I’ve been taking a class online from OM Magazine named “Healing through Writing” and this was my assignment this week. **Trigger Warning** if you have been sexually abused as a child because there is mention of the abuse, nothing graphic.
Assignment: Think about a photo of someone like your parents, grandparents, or a lover. Sit quietly in front of the photograph, and start writing, seeing where it takes you.
This is the result…
(image is not my father. Etsy)
A Letter to the Soldier
As I sit here, I wait for my feelings to take me from my usual numbness. I see your picture in my mind’s eye. I stare at your picture. All I feel today is sadness and some anger. The picture is in sepia tones and is your formal Army photograph, the one taken before I was born, probably in the mid to late 1940’s. It was the one with you in the big cap and with the gold buttons and medals. As a small, young girl of five, I fell in love with that soldier, you. Oh, how I loved that picture. You looked like at General with your beautiful blue eyes, wavy brown hair, and your firm jaw. Without a smile…just a straight line for your mouth. Probably you were in your thirties. As a young child, I would imagine the soldier was my boyfriend or that we were in a war and separated by an ocean. The older I became, the more the details of my imagination ran wild. I was a lonely distant child who played alone most times. Of course I had no memories of these moments as a child because the innocent, good memories were blocked along with the abuse memories together to protect me. I recovered many of the memories when I was 35 and in counseling. No more fantasy life to cover the loss of memories. Did you know that I still occasionally have a flashback, some good, some not good?
I felt proud to have a daddy who was strong and honorable and so handsome. Did you know that when you were abusing me, I would close my eyes and imagine that picture or look at your picture if the light from the living room shone in. I fell in love with that soldier in the photograph, you. On more than one occasion during the abuse I would block out what you were doing during the abuse, I told myself that it was someone else abusing me because the strong, kind soldier would not hurt me. In my heart, I knew it wasn’t true, but oh, how I wanted it to be true because my handsome, strong Army soldier couldn’t do that, not that.
The picture was a photograph, painted over as they did in the late 1940s to make it look like a painting. It was about 11×14, (I remember big) in a brown oval, ornate, wooden frame. Although it was sepia, parts were painted in color, like your beautiful blue eyes. It hung on the wall nearest the living room, across from your bed. I always waited for momma to come through the large doorway (there was no door), so she would rescue me if she would only wake up and hear and see what daddy was doing. But then I hoped that she didn’t wake up because she would be angry with me that I wasn’t in my room where she told me to sleep after catching me a few times in your bed when she woke up mornings. Of course, you were drunk and didn’t remember those moments that I had with momma.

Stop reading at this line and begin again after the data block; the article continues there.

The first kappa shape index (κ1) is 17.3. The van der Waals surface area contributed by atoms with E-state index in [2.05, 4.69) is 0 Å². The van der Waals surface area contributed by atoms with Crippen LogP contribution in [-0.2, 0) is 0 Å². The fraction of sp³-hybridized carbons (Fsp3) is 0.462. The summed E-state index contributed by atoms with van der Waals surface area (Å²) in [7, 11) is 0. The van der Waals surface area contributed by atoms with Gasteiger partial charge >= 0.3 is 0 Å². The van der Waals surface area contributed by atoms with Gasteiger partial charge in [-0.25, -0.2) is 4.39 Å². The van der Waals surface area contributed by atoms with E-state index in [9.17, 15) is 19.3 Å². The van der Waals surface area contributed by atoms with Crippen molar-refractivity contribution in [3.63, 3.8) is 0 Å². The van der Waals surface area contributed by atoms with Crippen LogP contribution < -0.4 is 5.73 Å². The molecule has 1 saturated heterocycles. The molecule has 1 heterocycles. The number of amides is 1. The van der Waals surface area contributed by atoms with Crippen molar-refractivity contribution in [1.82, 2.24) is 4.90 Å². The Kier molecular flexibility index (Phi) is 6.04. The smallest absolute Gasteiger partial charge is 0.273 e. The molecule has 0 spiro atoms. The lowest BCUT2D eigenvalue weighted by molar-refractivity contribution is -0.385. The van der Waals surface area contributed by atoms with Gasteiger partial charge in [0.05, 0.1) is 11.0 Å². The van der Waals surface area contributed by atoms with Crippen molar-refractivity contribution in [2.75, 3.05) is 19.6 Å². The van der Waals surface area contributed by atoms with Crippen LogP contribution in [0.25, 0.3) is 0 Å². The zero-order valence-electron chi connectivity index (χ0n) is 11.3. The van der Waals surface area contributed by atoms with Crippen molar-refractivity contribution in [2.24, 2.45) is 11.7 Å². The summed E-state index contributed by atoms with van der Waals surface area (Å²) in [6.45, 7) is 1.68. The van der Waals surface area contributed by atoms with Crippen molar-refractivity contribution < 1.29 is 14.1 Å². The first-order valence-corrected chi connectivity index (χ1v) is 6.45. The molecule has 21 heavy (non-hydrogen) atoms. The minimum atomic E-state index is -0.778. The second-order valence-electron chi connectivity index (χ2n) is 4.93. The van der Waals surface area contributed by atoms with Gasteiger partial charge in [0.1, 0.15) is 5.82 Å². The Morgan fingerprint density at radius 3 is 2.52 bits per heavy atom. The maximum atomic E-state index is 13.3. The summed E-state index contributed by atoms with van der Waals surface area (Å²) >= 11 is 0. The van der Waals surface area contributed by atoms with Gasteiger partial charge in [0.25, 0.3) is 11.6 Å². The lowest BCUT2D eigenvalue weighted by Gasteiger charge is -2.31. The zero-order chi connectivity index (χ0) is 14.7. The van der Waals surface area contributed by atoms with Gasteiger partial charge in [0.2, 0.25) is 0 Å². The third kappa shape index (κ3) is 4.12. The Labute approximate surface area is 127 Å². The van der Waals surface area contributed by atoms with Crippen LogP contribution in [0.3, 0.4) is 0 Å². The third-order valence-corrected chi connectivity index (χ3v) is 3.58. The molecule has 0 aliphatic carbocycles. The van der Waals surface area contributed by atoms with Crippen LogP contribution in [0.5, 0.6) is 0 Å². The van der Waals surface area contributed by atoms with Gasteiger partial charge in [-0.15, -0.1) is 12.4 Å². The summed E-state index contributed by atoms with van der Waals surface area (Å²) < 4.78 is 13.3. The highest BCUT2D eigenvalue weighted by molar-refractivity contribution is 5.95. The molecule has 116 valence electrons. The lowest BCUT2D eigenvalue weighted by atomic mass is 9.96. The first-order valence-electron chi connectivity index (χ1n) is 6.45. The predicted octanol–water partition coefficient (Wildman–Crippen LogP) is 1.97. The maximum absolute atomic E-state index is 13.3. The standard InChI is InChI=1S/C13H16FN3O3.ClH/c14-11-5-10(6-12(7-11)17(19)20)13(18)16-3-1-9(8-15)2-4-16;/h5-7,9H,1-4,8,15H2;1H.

Back to your picture. I imagined you to be kind and loving and honest and brave. The man in that picture went to war to keep the whole world safe. Never, never, never could the soldier hurt me. I was the most important person to him(you), his baby girl. I just knew there was something wrong with me. Other kids were not afraid to be alone with their daddies. That’s why I never told about the abuse because I thought it was my fault that I made it happen.
I still have that photograph in the same frame. I packed it away and don’t like looking at it, but can’t bring myself to throw it away. I only have it because everyone else has died. At the time it was taken, you had not started abusing me yet. Maybe, I wasn’t born yet. That’s why I kept it because we both were innocent then with you in the Army and me not yet born. The abuse started around four or five years as I remembered, you were not in the Army anymore because you were home each day from work. Except in that picture that hung in your bedroom, you were still in the army so no abuse was happening at the time the photograph was taken.
One final thought…maybe I’m waiting for that young soldier to rescue me, but that‘s only true in fairy tales or movies. Here, I’m 66 years old sitting in my room typing this on my iPhone with no soldiers in site—reality check.
Well, daddy, I’d wish you dead but you already are. Also, no matter what you put me through, a part of me still loves you and that young, handsome soldier in the photograph.